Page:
The Best of 2009: Music

It’s tough for me some times to make lists about new music releases, especially recently. I don’t want to say that I’m completely out of touch with today’s music, though to some extent that is the case. The main issue, truly, is that I haven’t given myself many avenues to find new music. I gave up on the radio years ago. I don’t watch any music television stations or listen to Pandora or anything like that. For the most part, I have a selection of music/bands that I like, and I tend to stick to them through the years. I still discover new bands from concerts (The Exit) or Rock Band (MUTEMATH), but the pickings are slim. Still, I’ve managed to cobble together five music releases from 2009 (three albums and two EPs) that I could use to make a list. So let’s do this.

5. That Handsome Devil — Enlightenment’s for Suckers (EP; Modern Savage Records)

The first of two five song EP’s on this list. That Handsome Devil is one of those bands I know exists entirely from Harmonix Music Systems, thanks to “Elephant Bones” being featured as a bonus song in Guitar Hero 2. Enlightenment’s for Suckers is the follow up to 2008’s A City Dressed in Dynamite, one of the best albums released last year. Considering the quality of the band, this release is almost a let down. There are two excellent songs, the opener “Bullet Math” and the closer “Johnny Wouldn’t Die,” and while I enjoy the follow up to “Viva Discordia,” (“Eristocrats”) and “Stockholm Syndrome,” there is something missing here. The songs are all good, but they lack the punch of the band’s superior first two efforts. For five bucks, it’s well worth it, but there is a twinge of disappointment hiding behind the scenes.

4. Tom Waits — Glitter and Doom Live (Live LP; Anti)

If not for the unbelievably fantastic full live concert from the Glitter and Doom tour that NPR released as a free podcast last year, this would probably rank higher. It might be unfair, but there isn’t really a whole lot of new on this for me. Of course, it’s Tom Waits, and the performances caught on this album are fantastic, but I’ve heard these songs live before, so they lack the impact. Also, the second disc, which contains one 35 minute track called “Tom Tales,” is very good and enjoyable, but once again, I’ve heard most of it before on other releases and bootlegs I’ve acquired post-Glitter and Doom tour. It’s a great album for the more casual Waits fan that hasn’t heard much from this tour. Much like That Handsome Devil, I don’t regret buying it, but I probably should have gotten more out of it than I did.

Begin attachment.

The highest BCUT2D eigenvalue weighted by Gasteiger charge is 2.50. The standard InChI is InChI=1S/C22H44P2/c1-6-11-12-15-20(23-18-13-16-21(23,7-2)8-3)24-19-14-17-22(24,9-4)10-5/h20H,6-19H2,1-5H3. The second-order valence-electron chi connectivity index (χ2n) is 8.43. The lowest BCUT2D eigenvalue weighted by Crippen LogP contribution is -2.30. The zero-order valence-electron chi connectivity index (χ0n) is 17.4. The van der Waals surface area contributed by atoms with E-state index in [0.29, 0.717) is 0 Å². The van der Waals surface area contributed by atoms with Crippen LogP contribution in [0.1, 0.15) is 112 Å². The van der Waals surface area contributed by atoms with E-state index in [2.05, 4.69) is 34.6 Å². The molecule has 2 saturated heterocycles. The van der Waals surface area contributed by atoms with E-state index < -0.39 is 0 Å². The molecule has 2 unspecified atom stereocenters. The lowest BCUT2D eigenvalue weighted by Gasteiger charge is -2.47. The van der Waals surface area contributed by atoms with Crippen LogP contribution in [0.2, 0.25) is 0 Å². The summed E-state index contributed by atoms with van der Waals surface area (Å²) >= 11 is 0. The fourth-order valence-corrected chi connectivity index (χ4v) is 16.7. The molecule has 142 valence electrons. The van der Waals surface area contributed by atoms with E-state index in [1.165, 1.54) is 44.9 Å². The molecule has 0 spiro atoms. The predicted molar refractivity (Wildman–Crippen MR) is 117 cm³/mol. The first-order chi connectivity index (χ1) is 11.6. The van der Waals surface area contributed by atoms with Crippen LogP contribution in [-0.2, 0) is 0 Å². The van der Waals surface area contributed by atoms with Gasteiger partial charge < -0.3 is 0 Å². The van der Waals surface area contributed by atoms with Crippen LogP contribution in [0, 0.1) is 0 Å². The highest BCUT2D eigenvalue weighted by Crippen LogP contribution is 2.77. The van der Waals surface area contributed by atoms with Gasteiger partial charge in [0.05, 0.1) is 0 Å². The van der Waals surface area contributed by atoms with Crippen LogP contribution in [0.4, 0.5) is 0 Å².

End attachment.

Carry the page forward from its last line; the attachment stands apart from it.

3. MUTEMATH — Armistice (LP; Warner Brothers)

Ah, here we go. I fell in love with MUTEMATH when “Typical” was released as downloadable content for Rock Band and realized that it’s probably the single most fun drum track ever released for the platform. Their first album is great, and this new release might be better. “Backfire” is a blistering opening track, with lead singer Paul Meany’s distinctive part Peter Gabriel part Sting vocals in full force. The whole album is a heady mix of rock hooks and electronic samples with some fantastic drum work throughout. It is very much a full sophomore effort, as the band has quite apparently taken all steps to improve themselves, and have managed to do so in nearly every way. There may not be a song as single ready as “Typical” or as mesmerizing as “Stare at the Sun,” but as an overall effort, it is exceedingly strong.